How We Used AI to Discover What Consumers Thought About Super Bowl Ads

When reviewing how advertising performs, there are many metrics to analyze: impressions, clicks, view rates, or increased sales or traffic. But none of those numbers tell the full story of how consumers react to an ad, and how they feel about the message, the product, or the company.

Brands may not know the full story of how their advertisements are perceived, but that is not for lack of data. With each new year in the technological age, we’re creating a compounding amount of data that dwarfs any accumulation in human history.  It is estimated that in more data was created in 2017 than in the previous 5000 years of human history.

The trouble with this data is that it is unstructured.  The information doesn’t fit a pre-defined model or organization by which we can organize, query, and synthesize it.  Most of this unstructured data being created en masse is text-heavy – think social media posts.  

Sentiment Analysis is what connects the problem of understanding the qualitative aspects beyond typical engagement measurement, and making sense of the unstructured data that is going unqueried.  Sentiment Analysis is a type of natural language processing that utilizes artificial intelligence to determine the attitude or emotion of the author, in regards to a specific topic.  

We took the Superbowl as an opportunity to analyze consumer sentiment related to three popular advertisements.  A Super Bowl commercial is a sure bet for impressions, but we wanted to know how consumers responded to the ads.  

We queried Twitter to find all public tweets related to 3 different Super Bowl advertisements. We took these tweets and fed all of the unstructured text through a natural language processor to review the sentiment. The model analyzes the text and assigns a numerical score that indicates if text is positive or negative.  Anything that scores below -0.05 is tagged as negative, and anything about 0.05 is positive.  Anything between those numbers is tagged as neutral.  The farther away the score gets from neutral indicates the intensity of the emotion. Then the model combines the scores to calculate overall sentiment for a given topic.  

Here is what we discovered:


1. Tide’s investment paid off with positive public sentiment.

Tide ads showed up unexpectedly in every quarter, taking over the game by stating that “every ad is a Tide ad” and harkening back on classic ads (think Old Spice and Budweiser).  The ad series was funny and lighthearted while being aggressive in establishing its brand presence to make the viewer wonder if all ads are Tide ads.  It was also a nice distraction from “eating Tide pods” a recent topic of public derision for the brand.

So how did the sentiment rank?

When we analyzed tweets about the Tide Super Bowl commercial, we saw that when people were talking about this ad also had a positive sentiment for the game, but not as positive as the sentiment for Tide.

Tide Pods also joined the conversation, and the sentiment of Tide Pods during the conversation was overwhelmingly positive.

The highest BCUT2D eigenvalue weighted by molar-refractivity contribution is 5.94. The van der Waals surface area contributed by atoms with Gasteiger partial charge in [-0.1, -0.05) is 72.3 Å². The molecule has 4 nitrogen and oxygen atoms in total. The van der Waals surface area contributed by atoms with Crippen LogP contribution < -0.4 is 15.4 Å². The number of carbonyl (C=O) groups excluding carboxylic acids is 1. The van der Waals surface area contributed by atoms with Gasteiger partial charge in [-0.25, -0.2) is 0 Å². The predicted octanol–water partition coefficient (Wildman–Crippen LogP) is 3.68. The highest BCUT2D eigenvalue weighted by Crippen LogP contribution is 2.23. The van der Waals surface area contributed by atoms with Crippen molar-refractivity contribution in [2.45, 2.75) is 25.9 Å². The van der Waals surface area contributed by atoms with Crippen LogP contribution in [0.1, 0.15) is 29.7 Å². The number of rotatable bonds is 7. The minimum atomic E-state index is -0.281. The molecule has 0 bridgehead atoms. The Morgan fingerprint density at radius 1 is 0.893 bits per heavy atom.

Tide’s risk-taking and large media buy paid off.  The brand is beloved and consumers were happy to speak up about how the commercial brought them joy. Even the thought of eating Tide seems to bring some joy.


2. The public was not afraid to speak up about Dodge Ram in defense of Dr Martin Luther King Jr.

Unfortunately, not all brands who took a risk garnered the same result.  Dodge promoted their Ram trucks to the narration of a speech by Dr Martin Luther King Jr, and although they claimed to have worked with the correct parties to get buy-in for the commercial, the public did not appreciate it.  The Twittersphere was vocal about their opinions of the ad, and sentiment around Dodge Ram was highly negative.

Notice that beyond the overall sentiment score, there are five different emotions that are also ranked.  Disgust and anger were the most strongly expressed emotions around Dodge in response to this commercial.         

Interestingly though, there was a clear differentiation between sentiment around the Dodge brand and ad and Dr. Martin Luther King Jr.  Sentiment around him remained high, and emotions were mostly joy, anger, and a little sadness.


3. Amazon’s Alexa Loses Her Voice netted positive sentiment for the overall brand and the product.

A much-hyped advertisement for the Super Bowl was a star-studded spot for Amazon about Alexa losing her voice.  The ad featured Jeff Bezos himself, and celebrities including Chef Gordon Ramsay, Rebel Wilson, Cadi B and Anthony Hopkins. There was ample media coverage hyping the 90-second spot before it aired.

But how did consumers take it?  Overall sentiment for Amazon was slightly positive.

Alexa as her own brand faired higher in consumer sentiment with a higher score.  Emotions were primarily joy and sadness.

Understanding sentiment at scale is the tip of the iceberg for AI’s ability to utilize unstructured data to create insights and meaningful connections between brands and consumers.  Beyond net sentiment score and emotions, we can gain insights into audience personality, or even analyze tone.

When brands measure performance, putting consumer sentiment at the heart of their performance goals keeps the customer first, and gives more insight into the brand to tell a story beyond the numbers.  Brands have the opportunity to utilize data to connect on a more meaningful level with consumers by tapping into feedback.  This is an opportunity to go beyond telling a story, to create meaningful connections.  

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